Manhattan Borough President Scott Stringer has been on a roll lately. Over the weekendhe spoke at a national symposium on rethinking incarceration policies, calling on the mayor to do just that when it comes to the police department’s controversial stop-and-frisk policy.
Good timing:the day before Police Commissioner Ray Kelly issued a directive to officers to not make arrests for marijuana possession during the procedure. And earlier this month, when a group of city council members announced they were allowing their constituents to vote on how discretionary funds were spent in-district, Stringer’s recent report calling for a major overhaul of the process ends up looking pretty prescient in hindsight.
Yesterday, Stringer was downtown at a stalled construction site turned temporary public space to tout a new report he’s released. He’s calling on the city to help turn some of the 646 other stalled sites into temporary places for public use, like parks or art galleries, like the one at the corner of Varick Street and Canal.
“Imagine a city where stalled construction sites are not simply inactive, dead vacant lots, but one where they boost the health and vitality of a neighborhood,” Stringer said in a statement. “That’s the kind of sidewalk renaissance we need in New York City.”
Opening the report reveals a list of other dozens of other reports, going back as far as 2006, that demonstrate how the non-legislative position of Borough President can be used as bully pulpit. As his office pointed out, these issues aren’t (entirely) flimsy publicity papers—see above.
In a crowded 2013 Democratic mayoral field, Stringer is padding his resume with think tank-like ideas for improving the city and addressing major social issues. He'll likely be citing these as examples to show he can get the city to respond to issues in a way City Council Speaker Christine Quinn can't, as she’s hemmed in by her position in the council and proximity to the current mayor. It will also allow him to list proactive agenda items—a difficult thing for a Borough President—that shows Comptroller John Liu and Public Advocate Bill de Blasio aren’t the only reformers vying for mayoralty.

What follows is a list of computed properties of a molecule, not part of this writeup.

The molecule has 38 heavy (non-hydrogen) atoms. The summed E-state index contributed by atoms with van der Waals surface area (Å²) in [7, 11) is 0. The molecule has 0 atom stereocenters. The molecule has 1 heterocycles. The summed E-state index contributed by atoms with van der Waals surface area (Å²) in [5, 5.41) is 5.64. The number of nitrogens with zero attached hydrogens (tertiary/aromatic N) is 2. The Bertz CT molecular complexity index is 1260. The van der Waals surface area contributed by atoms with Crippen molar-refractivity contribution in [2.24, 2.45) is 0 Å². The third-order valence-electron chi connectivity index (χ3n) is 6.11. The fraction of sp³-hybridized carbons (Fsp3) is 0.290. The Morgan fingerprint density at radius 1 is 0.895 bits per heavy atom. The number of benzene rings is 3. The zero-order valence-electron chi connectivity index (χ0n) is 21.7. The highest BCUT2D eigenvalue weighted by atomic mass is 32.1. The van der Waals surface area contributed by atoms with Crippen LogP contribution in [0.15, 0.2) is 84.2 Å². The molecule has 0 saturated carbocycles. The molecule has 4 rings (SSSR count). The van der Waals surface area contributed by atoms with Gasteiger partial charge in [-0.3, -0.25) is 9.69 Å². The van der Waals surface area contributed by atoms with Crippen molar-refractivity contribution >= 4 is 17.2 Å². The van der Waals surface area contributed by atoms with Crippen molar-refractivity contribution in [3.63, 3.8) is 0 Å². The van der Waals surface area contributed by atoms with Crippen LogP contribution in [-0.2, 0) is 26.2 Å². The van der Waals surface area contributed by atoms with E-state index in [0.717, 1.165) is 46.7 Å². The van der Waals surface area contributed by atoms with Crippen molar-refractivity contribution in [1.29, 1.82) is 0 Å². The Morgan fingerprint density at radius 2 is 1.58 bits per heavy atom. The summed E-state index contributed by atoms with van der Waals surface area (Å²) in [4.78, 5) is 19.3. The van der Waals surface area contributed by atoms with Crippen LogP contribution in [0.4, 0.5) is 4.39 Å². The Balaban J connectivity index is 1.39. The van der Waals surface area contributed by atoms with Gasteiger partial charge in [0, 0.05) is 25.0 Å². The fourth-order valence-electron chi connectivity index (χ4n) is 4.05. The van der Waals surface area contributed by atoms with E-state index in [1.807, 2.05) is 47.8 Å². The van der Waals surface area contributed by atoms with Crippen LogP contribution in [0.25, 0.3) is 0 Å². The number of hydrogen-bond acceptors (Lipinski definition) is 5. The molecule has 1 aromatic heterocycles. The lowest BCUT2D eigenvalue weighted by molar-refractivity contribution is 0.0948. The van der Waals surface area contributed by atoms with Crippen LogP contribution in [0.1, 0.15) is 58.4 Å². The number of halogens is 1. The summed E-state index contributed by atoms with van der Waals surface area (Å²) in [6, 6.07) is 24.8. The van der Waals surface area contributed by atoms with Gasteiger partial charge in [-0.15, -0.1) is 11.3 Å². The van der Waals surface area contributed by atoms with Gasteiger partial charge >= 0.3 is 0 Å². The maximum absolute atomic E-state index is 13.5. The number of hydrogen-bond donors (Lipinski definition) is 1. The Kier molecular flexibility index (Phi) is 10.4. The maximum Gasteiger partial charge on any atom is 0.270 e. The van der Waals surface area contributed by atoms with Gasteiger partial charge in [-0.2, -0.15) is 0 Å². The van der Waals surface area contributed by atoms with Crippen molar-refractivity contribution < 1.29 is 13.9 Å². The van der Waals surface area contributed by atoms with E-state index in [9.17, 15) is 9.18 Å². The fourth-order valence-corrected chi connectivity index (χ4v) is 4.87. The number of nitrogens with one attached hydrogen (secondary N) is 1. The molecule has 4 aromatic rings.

A fair amount of what’s coming out of Stringer’s office has been taking up oxygen in the public policy debate around the city. This isn’t to say other elected officials haven’t pushed hard on major issues. Liu has been one of Mayor Bloomberg’s chief antagonists, and has regularly been at odds with the mayor’s office over public pensions. De Blasio has initiated a number of campaigns on issues like parental involvement in education, renters’ housing rights, and a national-level pushback on the Supreme Court’s Citizen United case.
Likewise, de Blasio has been associated with issues such as stop-and-frisk and City Council member items that Stringer has only recently been snatching headlines. But Stringer has proven adept at finding a way into narratives and redirecting attention. Case in point: It wasn’t Bill de Blasio snatching headlines over the weekend, hot on the heels of a major policy turnaround by the mayor on stop-and-frisk.
It’s been suggested that, given his focus on good government initiatives, Stringer might be pursuing—or even better suited for—the public advocate’s office. He and his office avidly deny this, and there’s no reason, consider his run lately, to think Stringer is at this point gunning for anything less than the mayoralty.